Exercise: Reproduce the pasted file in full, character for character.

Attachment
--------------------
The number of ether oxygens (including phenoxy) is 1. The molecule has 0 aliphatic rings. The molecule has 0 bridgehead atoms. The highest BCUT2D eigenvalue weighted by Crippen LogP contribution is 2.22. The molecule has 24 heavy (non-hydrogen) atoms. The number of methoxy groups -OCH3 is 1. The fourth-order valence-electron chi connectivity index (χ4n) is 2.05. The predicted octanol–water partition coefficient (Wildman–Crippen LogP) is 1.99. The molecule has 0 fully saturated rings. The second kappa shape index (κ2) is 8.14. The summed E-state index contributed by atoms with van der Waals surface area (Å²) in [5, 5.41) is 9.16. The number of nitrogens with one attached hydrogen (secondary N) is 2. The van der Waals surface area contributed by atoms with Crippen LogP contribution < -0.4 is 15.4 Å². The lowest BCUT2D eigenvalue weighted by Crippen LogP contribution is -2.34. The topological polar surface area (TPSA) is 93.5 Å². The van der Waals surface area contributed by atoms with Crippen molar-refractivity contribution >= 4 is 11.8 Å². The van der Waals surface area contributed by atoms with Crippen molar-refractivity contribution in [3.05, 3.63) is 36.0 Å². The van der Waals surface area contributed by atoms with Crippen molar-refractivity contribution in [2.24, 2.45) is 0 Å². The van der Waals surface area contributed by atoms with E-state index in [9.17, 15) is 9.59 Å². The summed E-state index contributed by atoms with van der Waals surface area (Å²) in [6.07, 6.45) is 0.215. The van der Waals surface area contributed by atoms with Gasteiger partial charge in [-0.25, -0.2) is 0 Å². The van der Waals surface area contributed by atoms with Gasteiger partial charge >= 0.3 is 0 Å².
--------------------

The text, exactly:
The number of ether oxygens (including phenoxy) is 1. The molecule has 0 aliphatic rings. The molecule has 0 bridgehead atoms. The highest BCUT2D eigenvalue weighted by Crippen LogP contribution is 2.22. The molecule has 24 heavy (non-hydrogen) atoms. The number of methoxy groups -OCH3 is 1. The fourth-order valence-electron chi connectivity index (χ4n) is 2.05. The predicted octanol–water partition coefficient (Wildman–Crippen LogP) is 1.99. The molecule has 0 fully saturated rings. The second kappa shape index (κ2) is 8.14. The summed E-state index contributed by atoms with van der Waals surface area (Å²) in [5, 5.41) is 9.16. The number of nitrogens with one attached hydrogen (secondary N) is 2. The van der Waals surface area contributed by atoms with Crippen LogP contribution < -0.4 is 15.4 Å². The lowest BCUT2D eigenvalue weighted by Crippen LogP contribution is -2.34. The topological polar surface area (TPSA) is 93.5 Å². The van der Waals surface area contributed by atoms with Crippen molar-refractivity contribution >= 4 is 11.8 Å². The van der Waals surface area contributed by atoms with Crippen molar-refractivity contribution in [3.05, 3.63) is 36.0 Å². The van der Waals surface area contributed by atoms with Crippen molar-refractivity contribution in [2.24, 2.45) is 0 Å². The van der Waals surface area contributed by atoms with E-state index in [9.17, 15) is 9.59 Å². The summed E-state index contributed by atoms with van der Waals surface area (Å²) in [6.07, 6.45) is 0.215. The van der Waals surface area contributed by atoms with Gasteiger partial charge in [-0.25, -0.2) is 0 Å². The van der Waals surface area contributed by atoms with Gasteiger partial charge >= 0.3 is 0 Å².